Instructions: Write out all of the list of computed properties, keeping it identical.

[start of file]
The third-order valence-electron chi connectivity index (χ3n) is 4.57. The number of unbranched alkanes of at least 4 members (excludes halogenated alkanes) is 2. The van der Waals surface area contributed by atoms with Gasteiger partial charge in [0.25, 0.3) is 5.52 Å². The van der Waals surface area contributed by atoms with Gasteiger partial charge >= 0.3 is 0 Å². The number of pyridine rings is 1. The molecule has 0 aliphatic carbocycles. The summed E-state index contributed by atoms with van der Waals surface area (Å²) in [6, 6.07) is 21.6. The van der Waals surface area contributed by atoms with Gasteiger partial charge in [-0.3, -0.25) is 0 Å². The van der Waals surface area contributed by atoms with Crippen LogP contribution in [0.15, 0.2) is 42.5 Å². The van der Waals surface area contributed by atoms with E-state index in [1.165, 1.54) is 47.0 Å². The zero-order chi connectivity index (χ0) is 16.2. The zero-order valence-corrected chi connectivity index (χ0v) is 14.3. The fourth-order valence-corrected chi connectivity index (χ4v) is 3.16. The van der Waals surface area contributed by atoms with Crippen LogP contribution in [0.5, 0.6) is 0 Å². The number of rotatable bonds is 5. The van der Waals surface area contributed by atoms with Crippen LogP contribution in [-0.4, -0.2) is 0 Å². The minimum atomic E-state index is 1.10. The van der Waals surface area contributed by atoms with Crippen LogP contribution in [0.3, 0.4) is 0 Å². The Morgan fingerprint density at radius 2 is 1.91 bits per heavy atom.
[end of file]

The third-order valence-electron chi connectivity index (χ3n) is 4.57. The number of unbranched alkanes of at least 4 members (excludes halogenated alkanes) is 2. The van der Waals surface area contributed by atoms with Gasteiger partial charge in [0.25, 0.3) is 5.52 Å². The van der Waals surface area contributed by atoms with Gasteiger partial charge >= 0.3 is 0 Å². The number of pyridine rings is 1. The molecule has 0 aliphatic carbocycles. The summed E-state index contributed by atoms with van der Waals surface area (Å²) in [6, 6.07) is 21.6. The van der Waals surface area contributed by atoms with Gasteiger partial charge in [-0.3, -0.25) is 0 Å². The van der Waals surface area contributed by atoms with Crippen LogP contribution in [0.15, 0.2) is 42.5 Å². The van der Waals surface area contributed by atoms with E-state index in [1.165, 1.54) is 47.0 Å². The zero-order chi connectivity index (χ0) is 16.2. The zero-order valence-corrected chi connectivity index (χ0v) is 14.3. The fourth-order valence-corrected chi connectivity index (χ4v) is 3.16. The van der Waals surface area contributed by atoms with Crippen LogP contribution in [0.5, 0.6) is 0 Å². The number of rotatable bonds is 5. The van der Waals surface area contributed by atoms with Crippen LogP contribution in [-0.4, -0.2) is 0 Å². The minimum atomic E-state index is 1.10. The van der Waals surface area contributed by atoms with Crippen LogP contribution in [0.3, 0.4) is 0 Å². The Morgan fingerprint density at radius 2 is 1.91 bits per heavy atom.